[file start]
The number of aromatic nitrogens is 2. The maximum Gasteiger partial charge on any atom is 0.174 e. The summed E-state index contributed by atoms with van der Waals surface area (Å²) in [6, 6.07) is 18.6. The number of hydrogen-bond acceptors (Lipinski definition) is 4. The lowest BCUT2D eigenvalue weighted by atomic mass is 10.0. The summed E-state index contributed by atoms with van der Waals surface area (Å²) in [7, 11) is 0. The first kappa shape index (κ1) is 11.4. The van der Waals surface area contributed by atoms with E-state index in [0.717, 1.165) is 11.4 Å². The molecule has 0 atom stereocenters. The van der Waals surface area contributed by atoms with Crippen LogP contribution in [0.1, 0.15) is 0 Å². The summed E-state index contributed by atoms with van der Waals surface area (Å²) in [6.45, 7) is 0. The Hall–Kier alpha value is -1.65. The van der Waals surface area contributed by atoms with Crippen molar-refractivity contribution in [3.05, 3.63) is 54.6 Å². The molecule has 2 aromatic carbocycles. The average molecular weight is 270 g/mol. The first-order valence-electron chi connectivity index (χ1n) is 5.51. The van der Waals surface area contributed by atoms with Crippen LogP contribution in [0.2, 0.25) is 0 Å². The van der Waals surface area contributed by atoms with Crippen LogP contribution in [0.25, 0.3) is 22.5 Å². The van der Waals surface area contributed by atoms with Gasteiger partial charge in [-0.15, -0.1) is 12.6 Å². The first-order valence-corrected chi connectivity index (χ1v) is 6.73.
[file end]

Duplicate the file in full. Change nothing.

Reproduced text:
The number of aromatic nitrogens is 2. The maximum Gasteiger partial charge on any atom is 0.174 e. The summed E-state index contributed by atoms with van der Waals surface area (Å²) in [6, 6.07) is 18.6. The number of hydrogen-bond acceptors (Lipinski definition) is 4. The lowest BCUT2D eigenvalue weighted by atomic mass is 10.0. The summed E-state index contributed by atoms with van der Waals surface area (Å²) in [7, 11) is 0. The first kappa shape index (κ1) is 11.4. The van der Waals surface area contributed by atoms with E-state index in [0.717, 1.165) is 11.4 Å². The molecule has 0 atom stereocenters. The van der Waals surface area contributed by atoms with Crippen LogP contribution in [0.1, 0.15) is 0 Å². The summed E-state index contributed by atoms with van der Waals surface area (Å²) in [6.45, 7) is 0. The Hall–Kier alpha value is -1.65. The van der Waals surface area contributed by atoms with Crippen molar-refractivity contribution in [3.05, 3.63) is 54.6 Å². The molecule has 2 aromatic carbocycles. The average molecular weight is 270 g/mol. The first-order valence-electron chi connectivity index (χ1n) is 5.51. The van der Waals surface area contributed by atoms with Crippen LogP contribution in [0.2, 0.25) is 0 Å². The van der Waals surface area contributed by atoms with Crippen LogP contribution in [0.25, 0.3) is 22.5 Å². The van der Waals surface area contributed by atoms with Gasteiger partial charge in [-0.15, -0.1) is 12.6 Å². The first-order valence-corrected chi connectivity index (χ1v) is 6.73.